Chinese media is raising the alarm over one of the year’s most popular toys for being a safety risk to children, a warning that comes years after previous warnings had already been made.
Last week, an 11-year-old Qinghuangdao boy was the latest child to fall victim to magnetic beads, small balls with magnetic properties that can be arranged to build intricate designs and models, or even jewelry and sculptures. The boy had 21 magnetic beads surgically removed from his intestines after the individual magnets bonded into a single, looping mass.
On its own, a magnetic bead won’t do much internal damage upon being swallowed. However, when swallowed in multiple quantities, the mutual attraction of magnetic beads is strong enough to perforate intestinal walls and cause serious medical problems.
Now recovered, the unidentified boy had been vomiting and suffering from a high fever for four to five days before he was finally brought to Beijing Children’s Hospital for surgery, the only possible method for extracting magnetic beads from inside a body.
And, as it were, the Hebei boy is only the latest of many victims in this ongoing trend.
According to Beijing Children’s Hospital emergency room surgeon Liu Tingting, her hospital has treated one or two patients every month so far this year for swallowing bubble magnets, a trend that coincides with the toys growing popularity among Chinese parents.
As the Beijing Morning Post reports, magnetic beads have become such a hot-selling toy this season that stores are having trouble keeping up with demand. However, despite being a safety hazard for young children, magnetic beads have come to be known as a “children’s developmental toy” that is sold in stores in areas around Chinese schools and kindergartens.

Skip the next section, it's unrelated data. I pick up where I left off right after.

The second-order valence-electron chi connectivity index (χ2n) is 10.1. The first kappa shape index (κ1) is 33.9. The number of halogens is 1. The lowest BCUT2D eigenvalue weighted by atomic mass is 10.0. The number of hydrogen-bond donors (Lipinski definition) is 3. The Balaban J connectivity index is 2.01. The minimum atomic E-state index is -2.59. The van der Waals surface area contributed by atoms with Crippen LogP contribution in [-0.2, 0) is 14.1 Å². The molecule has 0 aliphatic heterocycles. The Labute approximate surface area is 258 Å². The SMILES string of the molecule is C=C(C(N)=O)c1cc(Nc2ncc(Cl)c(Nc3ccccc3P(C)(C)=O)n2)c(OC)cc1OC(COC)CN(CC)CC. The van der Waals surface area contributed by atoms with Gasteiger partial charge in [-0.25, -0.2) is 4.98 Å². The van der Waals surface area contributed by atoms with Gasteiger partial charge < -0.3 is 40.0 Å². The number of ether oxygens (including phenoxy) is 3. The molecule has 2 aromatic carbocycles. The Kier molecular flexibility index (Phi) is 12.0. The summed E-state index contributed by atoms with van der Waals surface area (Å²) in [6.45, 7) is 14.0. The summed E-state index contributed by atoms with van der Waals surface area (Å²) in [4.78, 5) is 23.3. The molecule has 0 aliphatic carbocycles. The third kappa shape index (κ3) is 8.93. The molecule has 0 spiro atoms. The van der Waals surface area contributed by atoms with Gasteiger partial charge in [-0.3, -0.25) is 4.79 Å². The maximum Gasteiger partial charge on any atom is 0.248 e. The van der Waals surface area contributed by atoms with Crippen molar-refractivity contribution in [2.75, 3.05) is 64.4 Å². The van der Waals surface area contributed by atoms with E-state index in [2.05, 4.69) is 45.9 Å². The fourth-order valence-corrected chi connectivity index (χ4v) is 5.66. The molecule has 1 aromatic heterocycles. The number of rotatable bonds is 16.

If that wasn’t enough, retailers aren’t keeping up with safety regulations. Even though different store employees have told the Beijing Morning Post different answer that range between eight and fourteen as being the youngest suitable age, child care specialists say magnetic beads are not suitable for children under the age of six.
Besides last week’s case, other recent bubble magnetic victims include a two-year-old Jiangxi boy who thought the six magnetic beads he swallowed to be “candy” as well as an 11-year-old Nanjing boy who shoved 12 bubble magnets up his urethra because he was “curious.”
And yet, despite the threat they pose towards children, magnetic beads have caused problems as far back as 2015 when a four-year-old Zhenjiang girl named Xiaomiao became dangerously ill after swallowing ten bubble magnets. A report from that time warned parents to be mindful of the toys they select for their children, ensuring that they don’t give them anything that is smaller than the opening of their mouths.
Developmental toys are part of a trend among middle-class Chinese parents to prepare pre-school children with tools that may give them a winning edge in an education system where competition begins at kindergarten and lasts until the gaokao university entrance exam. When not reciting or studying, Chinese children are given toys like Rubik’s Cubes in order to stimulate their minds.
Made from rare earth elements, magnetic beads may be better known by commercial names that include Buckyballs, Zen Magnets, and Neoballs. Magnetic beads were banned in the USA in 2014 after two-year-old Annaka Chaffin died from swallowing seven magnet balls but had its ban lifted two years later.
As hysterias go, magnetic balls are not the first toys to grip Chinese parents in fear. Previously raised media outcries included warnings against stink bombs and miniature crossbows that could fire toothpicks.
More stories from this author here.
E-Mail: charlesliu1 (at) qq (dot) com